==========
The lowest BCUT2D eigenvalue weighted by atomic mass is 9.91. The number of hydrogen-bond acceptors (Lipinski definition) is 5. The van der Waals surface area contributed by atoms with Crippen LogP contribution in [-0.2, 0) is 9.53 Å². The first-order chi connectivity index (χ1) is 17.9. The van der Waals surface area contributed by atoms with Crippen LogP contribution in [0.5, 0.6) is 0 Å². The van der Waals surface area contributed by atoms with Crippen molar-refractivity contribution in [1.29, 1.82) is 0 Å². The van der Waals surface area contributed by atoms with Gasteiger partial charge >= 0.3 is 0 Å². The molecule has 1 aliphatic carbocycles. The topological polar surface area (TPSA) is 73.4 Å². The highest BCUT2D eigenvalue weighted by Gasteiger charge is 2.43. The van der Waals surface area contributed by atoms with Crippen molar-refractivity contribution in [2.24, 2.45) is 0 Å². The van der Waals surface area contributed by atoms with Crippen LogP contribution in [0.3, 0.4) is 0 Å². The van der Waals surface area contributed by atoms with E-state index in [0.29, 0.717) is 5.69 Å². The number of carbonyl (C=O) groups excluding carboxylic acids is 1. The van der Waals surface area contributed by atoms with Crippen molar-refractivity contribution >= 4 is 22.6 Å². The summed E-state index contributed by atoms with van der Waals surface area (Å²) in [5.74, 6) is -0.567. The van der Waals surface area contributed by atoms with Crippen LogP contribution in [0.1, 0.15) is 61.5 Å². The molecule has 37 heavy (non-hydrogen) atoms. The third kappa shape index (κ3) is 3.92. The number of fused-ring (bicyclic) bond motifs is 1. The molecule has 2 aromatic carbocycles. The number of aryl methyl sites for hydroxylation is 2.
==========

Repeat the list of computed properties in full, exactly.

The lowest BCUT2D eigenvalue weighted by atomic mass is 9.91. The number of hydrogen-bond acceptors (Lipinski definition) is 5. The van der Waals surface area contributed by atoms with Crippen LogP contribution in [-0.2, 0) is 9.53 Å². The first-order chi connectivity index (χ1) is 17.9. The van der Waals surface area contributed by atoms with Crippen LogP contribution in [0.5, 0.6) is 0 Å². The van der Waals surface area contributed by atoms with Crippen molar-refractivity contribution in [1.29, 1.82) is 0 Å². The van der Waals surface area contributed by atoms with Gasteiger partial charge >= 0.3 is 0 Å². The molecule has 1 aliphatic carbocycles. The topological polar surface area (TPSA) is 73.4 Å². The highest BCUT2D eigenvalue weighted by Gasteiger charge is 2.43. The van der Waals surface area contributed by atoms with Crippen molar-refractivity contribution in [2.24, 2.45) is 0 Å². The van der Waals surface area contributed by atoms with Crippen LogP contribution in [0.3, 0.4) is 0 Å². The van der Waals surface area contributed by atoms with E-state index in [0.29, 0.717) is 5.69 Å². The number of carbonyl (C=O) groups excluding carboxylic acids is 1. The van der Waals surface area contributed by atoms with Crippen molar-refractivity contribution >= 4 is 22.6 Å². The summed E-state index contributed by atoms with van der Waals surface area (Å²) in [5.74, 6) is -0.567. The van der Waals surface area contributed by atoms with Crippen LogP contribution in [0.1, 0.15) is 61.5 Å². The molecule has 37 heavy (non-hydrogen) atoms. The third kappa shape index (κ3) is 3.92. The number of fused-ring (bicyclic) bond motifs is 1. The molecule has 2 aromatic carbocycles. The number of aryl methyl sites for hydroxylation is 2.